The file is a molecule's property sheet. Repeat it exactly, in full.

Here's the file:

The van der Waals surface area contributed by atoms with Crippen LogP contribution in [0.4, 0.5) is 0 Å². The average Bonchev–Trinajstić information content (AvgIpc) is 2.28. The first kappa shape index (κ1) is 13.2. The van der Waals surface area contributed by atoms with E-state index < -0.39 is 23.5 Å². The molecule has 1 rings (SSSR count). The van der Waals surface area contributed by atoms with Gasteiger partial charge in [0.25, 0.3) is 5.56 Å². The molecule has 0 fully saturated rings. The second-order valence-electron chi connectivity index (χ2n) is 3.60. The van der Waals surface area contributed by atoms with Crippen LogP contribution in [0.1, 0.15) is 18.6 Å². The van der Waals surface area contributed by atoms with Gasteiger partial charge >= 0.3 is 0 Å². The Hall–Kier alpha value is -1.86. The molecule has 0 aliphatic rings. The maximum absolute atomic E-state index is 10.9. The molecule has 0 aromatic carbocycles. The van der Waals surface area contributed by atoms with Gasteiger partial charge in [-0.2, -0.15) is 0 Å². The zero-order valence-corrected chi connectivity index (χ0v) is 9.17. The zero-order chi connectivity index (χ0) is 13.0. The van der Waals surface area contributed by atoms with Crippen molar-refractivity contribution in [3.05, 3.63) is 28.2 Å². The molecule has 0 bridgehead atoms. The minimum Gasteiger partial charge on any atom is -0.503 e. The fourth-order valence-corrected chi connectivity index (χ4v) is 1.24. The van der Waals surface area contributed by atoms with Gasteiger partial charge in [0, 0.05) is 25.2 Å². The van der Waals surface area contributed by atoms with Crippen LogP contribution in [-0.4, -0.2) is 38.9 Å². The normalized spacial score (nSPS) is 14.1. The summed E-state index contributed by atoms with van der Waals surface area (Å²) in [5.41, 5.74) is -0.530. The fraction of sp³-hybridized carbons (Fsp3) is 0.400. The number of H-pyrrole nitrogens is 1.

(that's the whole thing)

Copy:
The van der Waals surface area contributed by atoms with Crippen LogP contribution in [0.4, 0.5) is 0 Å². The average Bonchev–Trinajstić information content (AvgIpc) is 2.28. The first kappa shape index (κ1) is 13.2. The van der Waals surface area contributed by atoms with E-state index < -0.39 is 23.5 Å². The molecule has 1 rings (SSSR count). The van der Waals surface area contributed by atoms with Gasteiger partial charge in [0.25, 0.3) is 5.56 Å². The molecule has 0 fully saturated rings. The second-order valence-electron chi connectivity index (χ2n) is 3.60. The van der Waals surface area contributed by atoms with Crippen LogP contribution in [0.1, 0.15) is 18.6 Å². The van der Waals surface area contributed by atoms with Gasteiger partial charge >= 0.3 is 0 Å². The Hall–Kier alpha value is -1.86. The molecule has 0 aliphatic rings. The maximum absolute atomic E-state index is 10.9. The molecule has 0 aromatic carbocycles. The van der Waals surface area contributed by atoms with Gasteiger partial charge in [-0.2, -0.15) is 0 Å². The zero-order valence-corrected chi connectivity index (χ0v) is 9.17. The zero-order chi connectivity index (χ0) is 13.0. The van der Waals surface area contributed by atoms with Crippen molar-refractivity contribution in [3.05, 3.63) is 28.2 Å². The molecule has 0 bridgehead atoms. The minimum Gasteiger partial charge on any atom is -0.503 e. The fourth-order valence-corrected chi connectivity index (χ4v) is 1.24. The van der Waals surface area contributed by atoms with Gasteiger partial charge in [0, 0.05) is 25.2 Å². The van der Waals surface area contributed by atoms with Crippen LogP contribution in [-0.4, -0.2) is 38.9 Å². The normalized spacial score (nSPS) is 14.1. The summed E-state index contributed by atoms with van der Waals surface area (Å²) in [5.41, 5.74) is -0.530. The fraction of sp³-hybridized carbons (Fsp3) is 0.400. The number of H-pyrrole nitrogens is 1.